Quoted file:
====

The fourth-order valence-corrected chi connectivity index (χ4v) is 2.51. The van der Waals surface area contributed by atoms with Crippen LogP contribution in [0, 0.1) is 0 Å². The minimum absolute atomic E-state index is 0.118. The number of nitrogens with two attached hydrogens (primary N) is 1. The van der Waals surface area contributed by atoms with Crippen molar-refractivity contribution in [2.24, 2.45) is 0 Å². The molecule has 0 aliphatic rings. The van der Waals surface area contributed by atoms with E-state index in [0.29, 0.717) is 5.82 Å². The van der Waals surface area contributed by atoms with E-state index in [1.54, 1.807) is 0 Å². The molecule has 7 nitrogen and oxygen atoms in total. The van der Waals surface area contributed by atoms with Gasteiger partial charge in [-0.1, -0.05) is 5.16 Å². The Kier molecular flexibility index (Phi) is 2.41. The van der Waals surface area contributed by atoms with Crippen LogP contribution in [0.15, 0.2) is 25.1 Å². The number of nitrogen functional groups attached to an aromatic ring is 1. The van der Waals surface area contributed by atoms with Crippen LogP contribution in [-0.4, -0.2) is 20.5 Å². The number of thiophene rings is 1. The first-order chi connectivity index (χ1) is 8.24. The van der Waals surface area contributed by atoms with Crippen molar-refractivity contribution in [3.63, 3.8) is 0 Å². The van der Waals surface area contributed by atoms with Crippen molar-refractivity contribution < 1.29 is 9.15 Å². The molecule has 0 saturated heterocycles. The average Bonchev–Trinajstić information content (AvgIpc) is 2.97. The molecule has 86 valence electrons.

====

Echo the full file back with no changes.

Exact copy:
The fourth-order valence-corrected chi connectivity index (χ4v) is 2.51. The van der Waals surface area contributed by atoms with Crippen LogP contribution in [0, 0.1) is 0 Å². The minimum absolute atomic E-state index is 0.118. The number of nitrogens with two attached hydrogens (primary N) is 1. The van der Waals surface area contributed by atoms with Crippen molar-refractivity contribution in [2.24, 2.45) is 0 Å². The molecule has 0 aliphatic rings. The van der Waals surface area contributed by atoms with E-state index in [0.29, 0.717) is 5.82 Å². The van der Waals surface area contributed by atoms with E-state index in [1.54, 1.807) is 0 Å². The molecule has 7 nitrogen and oxygen atoms in total. The van der Waals surface area contributed by atoms with Gasteiger partial charge in [-0.1, -0.05) is 5.16 Å². The Kier molecular flexibility index (Phi) is 2.41. The van der Waals surface area contributed by atoms with Crippen LogP contribution in [0.15, 0.2) is 25.1 Å². The number of nitrogen functional groups attached to an aromatic ring is 1. The van der Waals surface area contributed by atoms with Crippen LogP contribution in [-0.4, -0.2) is 20.5 Å². The number of thiophene rings is 1. The first-order chi connectivity index (χ1) is 8.24. The van der Waals surface area contributed by atoms with Crippen molar-refractivity contribution in [3.63, 3.8) is 0 Å². The van der Waals surface area contributed by atoms with Crippen molar-refractivity contribution < 1.29 is 9.15 Å². The molecule has 0 saturated heterocycles. The average Bonchev–Trinajstić information content (AvgIpc) is 2.97. The molecule has 86 valence electrons.